Saxxxx - Fossil record dating assumptions

In my last two articles I talked about carbon dating (for formerly living things) and general radiometric dating (for minerals) and the problems with both methods.

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New dating methods are invented all the time, however, most have practical limitations.

Geologic research and mapping requires the determinations of the ages and composition of rocks.

The problem is that you cannot simply look at a rock and tell what layer it belongs to. Layers vary in thickness, are frequently missing altogether, and many of the same minerals are found throughout many layers.

It is also hard to look at a set of layers at one place in the world and figure out which part of the worldwide geologic column it belongs to.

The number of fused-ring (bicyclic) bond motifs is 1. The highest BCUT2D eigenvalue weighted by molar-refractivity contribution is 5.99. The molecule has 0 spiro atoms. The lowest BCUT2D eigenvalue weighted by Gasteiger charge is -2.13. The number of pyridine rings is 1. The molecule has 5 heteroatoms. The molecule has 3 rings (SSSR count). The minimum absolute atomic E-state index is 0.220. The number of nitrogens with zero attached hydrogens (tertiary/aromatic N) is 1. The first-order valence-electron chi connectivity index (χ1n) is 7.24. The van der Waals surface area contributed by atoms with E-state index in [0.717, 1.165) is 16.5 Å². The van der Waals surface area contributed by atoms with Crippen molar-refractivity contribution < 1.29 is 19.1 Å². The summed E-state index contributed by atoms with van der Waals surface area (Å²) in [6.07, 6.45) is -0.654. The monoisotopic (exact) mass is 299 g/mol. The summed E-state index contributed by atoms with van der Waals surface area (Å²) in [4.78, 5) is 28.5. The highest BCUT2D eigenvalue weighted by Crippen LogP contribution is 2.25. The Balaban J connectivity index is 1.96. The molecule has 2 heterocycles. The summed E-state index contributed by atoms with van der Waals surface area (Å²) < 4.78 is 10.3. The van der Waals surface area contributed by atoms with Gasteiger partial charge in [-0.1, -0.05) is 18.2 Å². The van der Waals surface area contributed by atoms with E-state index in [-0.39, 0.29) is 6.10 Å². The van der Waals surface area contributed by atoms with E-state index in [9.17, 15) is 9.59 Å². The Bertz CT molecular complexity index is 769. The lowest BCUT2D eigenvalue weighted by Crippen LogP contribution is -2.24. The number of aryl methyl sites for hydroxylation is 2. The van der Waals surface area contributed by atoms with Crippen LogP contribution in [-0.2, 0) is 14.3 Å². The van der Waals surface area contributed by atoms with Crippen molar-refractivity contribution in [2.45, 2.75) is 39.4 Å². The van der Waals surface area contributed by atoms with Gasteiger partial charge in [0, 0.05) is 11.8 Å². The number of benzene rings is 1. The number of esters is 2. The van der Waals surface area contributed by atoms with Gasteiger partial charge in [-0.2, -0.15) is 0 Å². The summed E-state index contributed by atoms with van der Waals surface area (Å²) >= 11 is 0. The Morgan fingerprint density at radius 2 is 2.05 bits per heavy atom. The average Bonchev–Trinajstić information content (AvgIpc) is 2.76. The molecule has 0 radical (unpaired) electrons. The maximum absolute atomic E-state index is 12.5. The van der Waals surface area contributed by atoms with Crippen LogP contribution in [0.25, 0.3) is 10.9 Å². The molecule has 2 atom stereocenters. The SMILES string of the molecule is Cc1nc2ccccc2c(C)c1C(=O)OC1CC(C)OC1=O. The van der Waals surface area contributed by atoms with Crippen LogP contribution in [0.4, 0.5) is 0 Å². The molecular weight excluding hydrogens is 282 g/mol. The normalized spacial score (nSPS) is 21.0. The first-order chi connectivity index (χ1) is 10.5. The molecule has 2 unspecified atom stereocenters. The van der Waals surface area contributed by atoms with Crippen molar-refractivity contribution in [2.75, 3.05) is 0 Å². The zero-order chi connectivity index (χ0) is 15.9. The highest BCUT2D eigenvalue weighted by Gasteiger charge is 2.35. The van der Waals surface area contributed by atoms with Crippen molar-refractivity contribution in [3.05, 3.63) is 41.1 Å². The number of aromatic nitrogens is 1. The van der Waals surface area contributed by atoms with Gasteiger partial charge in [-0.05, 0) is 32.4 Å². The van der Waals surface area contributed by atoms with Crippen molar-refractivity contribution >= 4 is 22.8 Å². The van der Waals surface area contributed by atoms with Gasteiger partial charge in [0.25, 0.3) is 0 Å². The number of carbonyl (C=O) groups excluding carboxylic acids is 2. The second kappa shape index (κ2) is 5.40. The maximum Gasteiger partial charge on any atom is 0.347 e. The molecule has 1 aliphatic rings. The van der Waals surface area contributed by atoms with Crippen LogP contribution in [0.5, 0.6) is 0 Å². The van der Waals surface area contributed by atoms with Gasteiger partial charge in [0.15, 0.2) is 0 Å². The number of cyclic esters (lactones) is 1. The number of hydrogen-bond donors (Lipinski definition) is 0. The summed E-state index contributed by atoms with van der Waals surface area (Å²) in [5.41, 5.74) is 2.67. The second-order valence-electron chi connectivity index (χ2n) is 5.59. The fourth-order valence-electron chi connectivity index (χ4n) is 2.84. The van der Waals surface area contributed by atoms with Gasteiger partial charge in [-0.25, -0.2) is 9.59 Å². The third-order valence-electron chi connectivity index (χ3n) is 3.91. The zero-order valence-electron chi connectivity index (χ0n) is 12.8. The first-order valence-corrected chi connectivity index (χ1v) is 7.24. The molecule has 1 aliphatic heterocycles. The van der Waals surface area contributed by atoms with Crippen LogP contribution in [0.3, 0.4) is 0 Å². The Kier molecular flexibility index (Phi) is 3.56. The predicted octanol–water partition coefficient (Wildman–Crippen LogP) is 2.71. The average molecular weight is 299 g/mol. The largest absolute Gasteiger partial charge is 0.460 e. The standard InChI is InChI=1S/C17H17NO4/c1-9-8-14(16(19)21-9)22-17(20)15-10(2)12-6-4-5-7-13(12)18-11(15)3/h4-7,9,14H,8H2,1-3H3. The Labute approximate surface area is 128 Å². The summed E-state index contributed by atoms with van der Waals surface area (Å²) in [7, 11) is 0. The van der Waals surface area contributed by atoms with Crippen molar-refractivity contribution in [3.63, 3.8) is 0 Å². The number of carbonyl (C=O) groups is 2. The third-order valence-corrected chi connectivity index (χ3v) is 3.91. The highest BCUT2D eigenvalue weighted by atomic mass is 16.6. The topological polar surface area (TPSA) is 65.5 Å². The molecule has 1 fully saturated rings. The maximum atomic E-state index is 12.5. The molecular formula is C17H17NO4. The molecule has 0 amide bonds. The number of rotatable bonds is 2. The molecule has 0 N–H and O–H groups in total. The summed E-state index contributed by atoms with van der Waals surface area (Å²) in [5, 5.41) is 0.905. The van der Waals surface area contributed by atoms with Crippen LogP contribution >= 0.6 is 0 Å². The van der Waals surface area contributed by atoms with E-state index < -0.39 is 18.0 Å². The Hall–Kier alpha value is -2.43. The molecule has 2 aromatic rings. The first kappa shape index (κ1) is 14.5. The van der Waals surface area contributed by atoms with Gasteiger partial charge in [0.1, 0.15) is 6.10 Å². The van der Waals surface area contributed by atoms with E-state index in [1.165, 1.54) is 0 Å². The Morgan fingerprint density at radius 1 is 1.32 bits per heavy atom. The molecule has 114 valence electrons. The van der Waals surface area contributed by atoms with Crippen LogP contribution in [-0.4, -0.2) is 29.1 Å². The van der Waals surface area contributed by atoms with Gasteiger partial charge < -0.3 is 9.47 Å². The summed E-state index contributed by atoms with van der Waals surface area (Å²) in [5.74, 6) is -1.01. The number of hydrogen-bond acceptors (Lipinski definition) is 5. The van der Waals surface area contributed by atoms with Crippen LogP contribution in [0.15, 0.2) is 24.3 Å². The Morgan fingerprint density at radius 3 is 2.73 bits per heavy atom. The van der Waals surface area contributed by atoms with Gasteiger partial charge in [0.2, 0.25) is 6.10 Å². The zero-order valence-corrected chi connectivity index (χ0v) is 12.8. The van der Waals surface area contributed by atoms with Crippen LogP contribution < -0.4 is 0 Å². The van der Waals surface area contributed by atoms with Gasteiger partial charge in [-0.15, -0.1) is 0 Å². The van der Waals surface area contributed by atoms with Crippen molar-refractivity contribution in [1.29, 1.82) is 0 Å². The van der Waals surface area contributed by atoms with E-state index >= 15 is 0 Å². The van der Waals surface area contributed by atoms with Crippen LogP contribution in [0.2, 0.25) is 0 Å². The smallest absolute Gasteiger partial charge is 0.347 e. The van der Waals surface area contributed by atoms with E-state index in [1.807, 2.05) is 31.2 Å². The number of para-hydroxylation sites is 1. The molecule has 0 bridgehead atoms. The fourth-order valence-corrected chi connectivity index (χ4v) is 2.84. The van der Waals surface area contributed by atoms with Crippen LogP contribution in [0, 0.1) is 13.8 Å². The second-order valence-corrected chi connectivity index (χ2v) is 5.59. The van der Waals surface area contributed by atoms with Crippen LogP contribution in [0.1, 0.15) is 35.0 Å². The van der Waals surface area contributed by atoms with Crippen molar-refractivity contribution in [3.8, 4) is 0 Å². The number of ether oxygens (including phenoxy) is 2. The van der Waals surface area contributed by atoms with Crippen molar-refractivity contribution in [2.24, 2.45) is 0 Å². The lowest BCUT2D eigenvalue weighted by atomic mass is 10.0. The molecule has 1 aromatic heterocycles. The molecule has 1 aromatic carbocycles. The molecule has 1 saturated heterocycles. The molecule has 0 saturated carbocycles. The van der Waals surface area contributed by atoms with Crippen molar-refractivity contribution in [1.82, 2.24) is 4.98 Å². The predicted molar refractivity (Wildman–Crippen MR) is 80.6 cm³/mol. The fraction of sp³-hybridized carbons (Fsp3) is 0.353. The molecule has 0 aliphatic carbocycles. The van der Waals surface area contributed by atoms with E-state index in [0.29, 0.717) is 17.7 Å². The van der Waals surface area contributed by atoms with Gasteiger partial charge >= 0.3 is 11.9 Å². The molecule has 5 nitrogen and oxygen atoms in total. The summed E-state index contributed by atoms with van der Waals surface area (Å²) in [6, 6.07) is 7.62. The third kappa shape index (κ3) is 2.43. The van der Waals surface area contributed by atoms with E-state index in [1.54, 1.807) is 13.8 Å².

(Some of the following quotes are as cited in Morris, 1997 and Snelling, 1990).

The series of quotes begins with a vivid illustration of this circular reasoning in action.Macroevolutionary Models and Tip-Dating: Turning Putative Assumptions Into Testable Hypotheses Guillerme, T., Cooper, N.Combining Living and Fossil Taxa Into Phylogenies: the Missing Data Issue Pol, D., Xu, X.effects of non-randomly distributed missing data in parsimony and Bayesian analyses Clarke, J., Boyd, C.Methods for the Quantitative Comparison of Molecular Estimates of Clade Age and the Fossil Record Puttick, M., Benton, M., Thomas, G.Tradition paleontological and biostratigraphic correlation methods are still perhaps the most common relative dating methods used by geologists.

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